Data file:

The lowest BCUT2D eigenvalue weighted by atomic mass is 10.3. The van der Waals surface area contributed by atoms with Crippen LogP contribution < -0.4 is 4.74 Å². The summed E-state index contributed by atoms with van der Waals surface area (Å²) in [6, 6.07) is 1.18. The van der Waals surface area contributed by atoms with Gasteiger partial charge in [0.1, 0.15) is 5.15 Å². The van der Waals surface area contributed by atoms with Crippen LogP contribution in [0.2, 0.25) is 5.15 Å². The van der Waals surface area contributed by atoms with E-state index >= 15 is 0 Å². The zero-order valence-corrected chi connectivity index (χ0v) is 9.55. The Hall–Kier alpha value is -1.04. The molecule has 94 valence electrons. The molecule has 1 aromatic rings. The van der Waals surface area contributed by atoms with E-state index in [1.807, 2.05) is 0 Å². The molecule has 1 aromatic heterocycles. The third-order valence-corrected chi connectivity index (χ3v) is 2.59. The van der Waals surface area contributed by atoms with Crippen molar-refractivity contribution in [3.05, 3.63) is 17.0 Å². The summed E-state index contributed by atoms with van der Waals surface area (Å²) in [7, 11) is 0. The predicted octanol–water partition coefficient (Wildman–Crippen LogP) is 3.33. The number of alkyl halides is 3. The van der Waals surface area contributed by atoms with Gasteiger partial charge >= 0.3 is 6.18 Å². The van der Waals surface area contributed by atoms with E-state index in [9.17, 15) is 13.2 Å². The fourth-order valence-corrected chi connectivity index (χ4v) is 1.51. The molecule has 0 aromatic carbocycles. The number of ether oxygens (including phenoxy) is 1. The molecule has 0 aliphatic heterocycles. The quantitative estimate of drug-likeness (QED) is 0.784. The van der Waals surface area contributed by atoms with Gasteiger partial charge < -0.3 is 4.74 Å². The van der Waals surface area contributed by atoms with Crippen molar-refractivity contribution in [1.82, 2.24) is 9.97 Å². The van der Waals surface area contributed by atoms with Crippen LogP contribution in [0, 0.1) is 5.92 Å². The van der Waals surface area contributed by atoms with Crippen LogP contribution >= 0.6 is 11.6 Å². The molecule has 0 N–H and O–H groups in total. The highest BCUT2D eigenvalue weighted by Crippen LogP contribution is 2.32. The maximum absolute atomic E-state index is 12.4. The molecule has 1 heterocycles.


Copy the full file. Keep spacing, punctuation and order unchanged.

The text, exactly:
The lowest BCUT2D eigenvalue weighted by atomic mass is 10.3. The van der Waals surface area contributed by atoms with Crippen LogP contribution < -0.4 is 4.74 Å². The summed E-state index contributed by atoms with van der Waals surface area (Å²) in [6, 6.07) is 1.18. The van der Waals surface area contributed by atoms with Gasteiger partial charge in [0.1, 0.15) is 5.15 Å². The van der Waals surface area contributed by atoms with Crippen LogP contribution in [0.2, 0.25) is 5.15 Å². The van der Waals surface area contributed by atoms with E-state index >= 15 is 0 Å². The zero-order valence-corrected chi connectivity index (χ0v) is 9.55. The Hall–Kier alpha value is -1.04. The molecule has 94 valence electrons. The molecule has 1 aromatic rings. The van der Waals surface area contributed by atoms with E-state index in [1.807, 2.05) is 0 Å². The molecule has 1 aromatic heterocycles. The third-order valence-corrected chi connectivity index (χ3v) is 2.59. The van der Waals surface area contributed by atoms with Crippen molar-refractivity contribution in [3.05, 3.63) is 17.0 Å². The summed E-state index contributed by atoms with van der Waals surface area (Å²) in [7, 11) is 0. The predicted octanol–water partition coefficient (Wildman–Crippen LogP) is 3.33. The number of alkyl halides is 3. The van der Waals surface area contributed by atoms with Gasteiger partial charge >= 0.3 is 6.18 Å². The van der Waals surface area contributed by atoms with E-state index in [9.17, 15) is 13.2 Å². The fourth-order valence-corrected chi connectivity index (χ4v) is 1.51. The molecule has 0 aromatic carbocycles. The number of ether oxygens (including phenoxy) is 1. The molecule has 0 aliphatic heterocycles. The quantitative estimate of drug-likeness (QED) is 0.784. The van der Waals surface area contributed by atoms with Gasteiger partial charge < -0.3 is 4.74 Å². The van der Waals surface area contributed by atoms with Crippen molar-refractivity contribution in [1.82, 2.24) is 9.97 Å². The van der Waals surface area contributed by atoms with Crippen LogP contribution in [0, 0.1) is 5.92 Å². The van der Waals surface area contributed by atoms with Crippen LogP contribution >= 0.6 is 11.6 Å². The molecule has 0 N–H and O–H groups in total. The highest BCUT2D eigenvalue weighted by Crippen LogP contribution is 2.32. The maximum absolute atomic E-state index is 12.4. The molecule has 1 heterocycles.